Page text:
In the weeks since an investigation by New York Attorney General Letitia James cited the state health department for misrepresenting the number of COVID-19 deaths among nursing home residents, the picture has become bleaker.
Following a lawsuit filed by the Albany-based think tank, the Empire Center, a judge ordered the state to release more details on how the pandemic struck these facilities. But while the state shared some new data over the weekend, there are still a lot of unknowns.
Bill Hammond, a senior fellow for health policy at the Empire Center, crafted the Freedom of Information Act request that resulted in the organization's lawsuit against Governor Andrew Cuomo's administration. He told Gothamist/WNYC the latest release adds some context to how nursing homes and other long-term care facilities were affected by the coronavirus pandemic but doesn't go far enough.
"If the NYPD suddenly decided to report only crimes that happened during the week and then when this was discovered, and people said, 'well, can you give us the numbers for the weekend?' And they said, 'well, we're reconciling that data. We'll get back to you in a year.' I don't think anybody would stand for that," Hammond said.
A state health department spokesman says they are still finalizing their response to the Freedom of Information request and plan to eventually update their public-facing websites.
The Empire Center’s senior fellow for health policy, Bill Hammond, spoke with WNYC host Sean Carlson about the new data and what’s still unknown:
Can you tell us what this new data that the state released adds to what we already knew about the scope of coronavirus deaths in nursing homes in New York?
As you said in response to the attorney general's lawsuit, the commissioner put out statewide totals that included about 4,000 additional deaths that we didn't know about before that, where residents of nursing homes have been transferred to hospitals.
What came out over the weekend was a breakdown of where the residents lived, both in terms of individual nursing homes and the counties where those homes are. In addition, they did a similar reveal relating to adult care facilities and assisted living facilities.
These are places that provide nonmedical support for their residents. And that was another 1,500 people who had died while in hospitals.
Are there any trends in that data? Does it show that coronavirus cases have hit nursing homes in any one particular area more?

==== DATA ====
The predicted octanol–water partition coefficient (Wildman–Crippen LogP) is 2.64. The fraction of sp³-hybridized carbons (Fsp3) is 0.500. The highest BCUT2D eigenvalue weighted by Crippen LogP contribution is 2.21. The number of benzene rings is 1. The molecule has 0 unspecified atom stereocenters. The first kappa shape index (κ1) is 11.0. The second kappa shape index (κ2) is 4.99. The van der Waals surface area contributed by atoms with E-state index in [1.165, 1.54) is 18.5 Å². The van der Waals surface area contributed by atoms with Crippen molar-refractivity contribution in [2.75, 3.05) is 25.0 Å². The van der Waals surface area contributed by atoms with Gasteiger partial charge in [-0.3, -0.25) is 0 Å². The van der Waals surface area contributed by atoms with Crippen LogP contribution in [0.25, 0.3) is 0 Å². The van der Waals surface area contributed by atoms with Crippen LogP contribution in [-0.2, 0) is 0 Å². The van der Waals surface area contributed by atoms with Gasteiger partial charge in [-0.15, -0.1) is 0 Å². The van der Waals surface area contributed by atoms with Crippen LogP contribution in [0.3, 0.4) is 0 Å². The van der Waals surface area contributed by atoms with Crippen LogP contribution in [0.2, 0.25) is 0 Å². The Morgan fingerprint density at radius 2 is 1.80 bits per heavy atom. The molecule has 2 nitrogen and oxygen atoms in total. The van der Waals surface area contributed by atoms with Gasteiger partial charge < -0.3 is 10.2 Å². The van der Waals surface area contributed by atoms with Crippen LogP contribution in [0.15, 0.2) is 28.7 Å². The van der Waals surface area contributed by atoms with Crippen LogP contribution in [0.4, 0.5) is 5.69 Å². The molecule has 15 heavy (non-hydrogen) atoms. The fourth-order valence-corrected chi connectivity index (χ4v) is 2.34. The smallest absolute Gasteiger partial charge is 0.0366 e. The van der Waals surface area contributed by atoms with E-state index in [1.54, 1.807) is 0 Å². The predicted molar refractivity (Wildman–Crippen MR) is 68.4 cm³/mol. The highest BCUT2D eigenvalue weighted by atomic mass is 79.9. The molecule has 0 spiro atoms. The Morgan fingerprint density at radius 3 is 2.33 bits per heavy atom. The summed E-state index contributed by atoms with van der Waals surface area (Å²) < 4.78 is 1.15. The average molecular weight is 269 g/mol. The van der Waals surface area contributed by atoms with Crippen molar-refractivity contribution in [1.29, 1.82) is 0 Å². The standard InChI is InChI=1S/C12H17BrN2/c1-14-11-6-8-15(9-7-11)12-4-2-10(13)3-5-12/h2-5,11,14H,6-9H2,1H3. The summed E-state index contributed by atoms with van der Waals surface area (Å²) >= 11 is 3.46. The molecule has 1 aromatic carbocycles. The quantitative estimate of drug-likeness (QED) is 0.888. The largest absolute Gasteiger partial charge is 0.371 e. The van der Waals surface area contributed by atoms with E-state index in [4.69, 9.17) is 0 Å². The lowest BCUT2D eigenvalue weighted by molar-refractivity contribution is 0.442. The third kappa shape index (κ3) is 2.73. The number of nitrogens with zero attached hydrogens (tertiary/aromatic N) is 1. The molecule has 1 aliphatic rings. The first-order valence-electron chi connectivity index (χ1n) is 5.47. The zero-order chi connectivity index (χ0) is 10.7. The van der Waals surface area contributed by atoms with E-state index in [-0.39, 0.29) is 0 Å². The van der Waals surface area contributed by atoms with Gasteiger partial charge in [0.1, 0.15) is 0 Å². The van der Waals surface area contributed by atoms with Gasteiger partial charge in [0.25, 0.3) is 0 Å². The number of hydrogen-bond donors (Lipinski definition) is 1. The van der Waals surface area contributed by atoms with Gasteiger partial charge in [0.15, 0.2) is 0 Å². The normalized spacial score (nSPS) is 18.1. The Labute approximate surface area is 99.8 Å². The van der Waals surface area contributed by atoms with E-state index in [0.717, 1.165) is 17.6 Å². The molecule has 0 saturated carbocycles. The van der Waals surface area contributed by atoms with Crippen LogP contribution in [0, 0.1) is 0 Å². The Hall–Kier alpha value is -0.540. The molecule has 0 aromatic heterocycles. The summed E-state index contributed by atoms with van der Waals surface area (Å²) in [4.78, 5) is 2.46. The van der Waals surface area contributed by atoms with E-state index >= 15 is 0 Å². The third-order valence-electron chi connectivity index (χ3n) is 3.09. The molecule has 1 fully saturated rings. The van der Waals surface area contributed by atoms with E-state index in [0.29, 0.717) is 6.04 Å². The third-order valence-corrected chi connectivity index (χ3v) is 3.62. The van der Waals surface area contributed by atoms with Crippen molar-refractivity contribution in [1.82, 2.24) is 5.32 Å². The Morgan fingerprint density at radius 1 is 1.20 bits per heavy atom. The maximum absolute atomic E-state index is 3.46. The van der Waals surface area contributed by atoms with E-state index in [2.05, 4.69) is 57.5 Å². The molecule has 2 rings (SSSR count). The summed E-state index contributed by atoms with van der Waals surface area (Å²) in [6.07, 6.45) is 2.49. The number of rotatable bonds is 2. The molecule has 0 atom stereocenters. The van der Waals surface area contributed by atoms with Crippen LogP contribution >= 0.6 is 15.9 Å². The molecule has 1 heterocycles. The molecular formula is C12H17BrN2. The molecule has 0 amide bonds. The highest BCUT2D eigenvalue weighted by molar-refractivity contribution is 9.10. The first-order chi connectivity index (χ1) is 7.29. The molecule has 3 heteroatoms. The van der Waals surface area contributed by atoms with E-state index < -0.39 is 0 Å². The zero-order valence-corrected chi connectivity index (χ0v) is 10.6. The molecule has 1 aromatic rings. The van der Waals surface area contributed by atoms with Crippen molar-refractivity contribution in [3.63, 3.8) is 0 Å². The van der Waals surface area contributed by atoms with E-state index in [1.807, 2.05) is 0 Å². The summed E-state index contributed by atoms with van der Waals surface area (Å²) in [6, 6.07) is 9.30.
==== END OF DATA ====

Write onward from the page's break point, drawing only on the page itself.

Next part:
We knew this was bad in nursing homes, and now we know it was about 50 or 60% worse than we realize.
In terms of regional hotspots, I haven't actually had the chance to make any kind of calculation of that. The big picture is that the spring wave was concentrated downstate, and the winter wave was more severe upstate. I'm expecting that these additional deaths will follow that same pattern, but I can't really say because I haven't looked at that.
We should note, too, that the State Health Department did not release this information voluntarily. It released the data after the Empire Center filed a lawsuit over a Freedom of Information Act request and after the investigation by the state attorney general's office. So given that, is there more information out there that we just don't know yet about the fuller picture of how nursing homes handled the pandemic?
In broad terms, what they've given out is cumulative totals throughout the pandemic. And my request also asked for the daily tallies in each nursing home on each day. It's a lot of detail.
It doesn't necessarily contain any huge new revelations, but it would give us the ability to see how the pandemic progressed over time and potentially to examine the impact of specific decisions and policies and developments that happened, which is important if you want to understand the best practices if you want to know things not to do the next time we're in a situation like this.
Can you speak more about that? How does the state's apparent reluctance to release this kind of data affect our ability to understand and respond to the pandemic?
We should not have had to have this fight. This was pretty basic information. The analogy I've been drawing is if the NYPD suddenly decided to report only crimes that happened during the week and then when this was discovered, and people said, "well, can you give us the numbers for the weekend?" And they said, "well, we're reconciling that data. We'll get back to you in a year." I don't think anybody would stand for that.
This was information that was of intense public interest. And the health department, the agency that's supposed to be guiding us through the pandemic, was refusing to release public information.
They should have been putting it out proactively. And then in addition to holding back this data, they were saying things that were misleading. They would often say that the state's record compared to other states was good, and that was based on partial data, and it turned out to be false.
And I don't want to take the legislature off the hook either. They empowered the governor to run things during this pandemic, and then they have not adequately challenged him to the full extent of their abilities. You have to have high ranking elected officials who are going to play by the rules. If you have somebody who's unwilling to abide by those norms, I'm not sure there's any system that's going to corral them.
Editor’s note: This interview has been edited and condensed.